With finally reaching double figures, this book being my tenth publication with Amberley Publishing, it seems fitting that I focus on the very city I was born in. As a child, one of my favourite pastimes was exploring old buildings; in particular the old Baird Television works near Artic Parade off of Great Horton Road. The building was full of oscilloscopes and various electrical equipment on what seemed like hundreds of work benches stretching as far as the eye could see. How I wish I had taken pictures now. Interestingly, Artic Parade I was to learn later was the very road my Grandmother as a young girl would walk down in all weathers in her clogs on the cobbles to her place of work at Cannon Mills. Bradford as we know is famous for its worsted cloth industry which is reflected in this book by the various mills included. In addition I have tried to balance the contents with other locations such as cinemas, churches and even a mortuary chapel. When choosing the title it was difficult to choose between hidden or secret Bradford. In the end I decided to go with secret Bradford in the sense many of the locations will be new to the reader whilst others have been photographed from angles previously unseen. The reality is this book is full of ghosts. Many of the images were taken in the previous four years, and of buildings that are no longer there or have been altered. Certainly as time passes, and given the fragile nature of change the majority of the locations will disappear. The reader will note the common theme that runs through the pages. Bradford is incredibly unlucky with regards to instantaneous fires destroying the workplaces, and leisure facilities of our fathers and grandfathers. Fire as we know when unchecked takes no prisoners; hence many of the places affected were demolished immediately after rendering grade II listing of no value. My intention with this book was to create a lasting record of locations important at a time when industry and manufacturing was king. Just like I research locations from Victorian and Edwardian photographs now, I would like to think my work here will be a point of reference in another century from now. Although potentially depressing to see our heritage being swallowed up by fire and demolition, there is without a doubt a beacon of light beginning to illuminate Bradford again. After years of stagnating, great things are beginning to happen, and with that comes major investment. In 2014, Bradford represents a multicultural society on the up. If you thought Bradford was over, then think again.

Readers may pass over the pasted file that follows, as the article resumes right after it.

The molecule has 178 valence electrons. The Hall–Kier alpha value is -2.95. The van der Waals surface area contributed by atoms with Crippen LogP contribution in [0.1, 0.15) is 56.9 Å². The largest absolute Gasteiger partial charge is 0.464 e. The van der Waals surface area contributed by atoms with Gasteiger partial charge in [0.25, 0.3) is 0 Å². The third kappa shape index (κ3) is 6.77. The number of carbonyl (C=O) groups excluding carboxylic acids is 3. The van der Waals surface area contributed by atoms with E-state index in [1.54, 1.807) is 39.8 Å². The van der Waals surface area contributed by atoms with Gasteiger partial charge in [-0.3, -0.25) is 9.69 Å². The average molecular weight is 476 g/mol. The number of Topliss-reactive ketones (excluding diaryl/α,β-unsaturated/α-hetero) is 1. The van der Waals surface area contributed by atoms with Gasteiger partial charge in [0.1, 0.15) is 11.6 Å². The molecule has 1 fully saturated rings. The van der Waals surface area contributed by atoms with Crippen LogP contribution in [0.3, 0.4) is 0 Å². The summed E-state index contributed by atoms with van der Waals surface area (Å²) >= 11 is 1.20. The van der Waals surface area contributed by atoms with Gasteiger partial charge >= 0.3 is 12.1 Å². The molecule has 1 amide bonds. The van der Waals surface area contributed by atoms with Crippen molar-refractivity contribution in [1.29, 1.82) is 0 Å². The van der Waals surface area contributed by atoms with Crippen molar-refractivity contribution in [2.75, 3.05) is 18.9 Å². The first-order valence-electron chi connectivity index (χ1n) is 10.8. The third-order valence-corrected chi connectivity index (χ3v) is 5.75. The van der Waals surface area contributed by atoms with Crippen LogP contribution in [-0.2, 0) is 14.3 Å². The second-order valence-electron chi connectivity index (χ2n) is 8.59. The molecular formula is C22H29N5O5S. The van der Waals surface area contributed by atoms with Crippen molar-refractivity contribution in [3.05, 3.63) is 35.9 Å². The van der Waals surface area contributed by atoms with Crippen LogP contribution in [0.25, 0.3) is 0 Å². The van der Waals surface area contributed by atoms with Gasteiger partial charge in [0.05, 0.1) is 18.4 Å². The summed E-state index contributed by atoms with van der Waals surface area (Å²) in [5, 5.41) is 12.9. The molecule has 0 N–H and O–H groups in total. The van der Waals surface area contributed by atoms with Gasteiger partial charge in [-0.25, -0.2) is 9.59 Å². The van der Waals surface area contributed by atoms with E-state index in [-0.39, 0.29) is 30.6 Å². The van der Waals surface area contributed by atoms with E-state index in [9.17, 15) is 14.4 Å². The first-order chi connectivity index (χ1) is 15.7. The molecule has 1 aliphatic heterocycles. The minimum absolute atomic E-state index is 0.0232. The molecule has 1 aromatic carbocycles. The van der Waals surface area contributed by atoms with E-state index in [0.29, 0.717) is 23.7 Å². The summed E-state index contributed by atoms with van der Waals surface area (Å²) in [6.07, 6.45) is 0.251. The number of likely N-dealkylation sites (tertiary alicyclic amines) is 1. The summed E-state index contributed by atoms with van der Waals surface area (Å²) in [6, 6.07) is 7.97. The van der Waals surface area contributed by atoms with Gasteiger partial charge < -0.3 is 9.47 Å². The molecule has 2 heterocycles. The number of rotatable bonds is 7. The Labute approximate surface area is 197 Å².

Mark Davis August 2014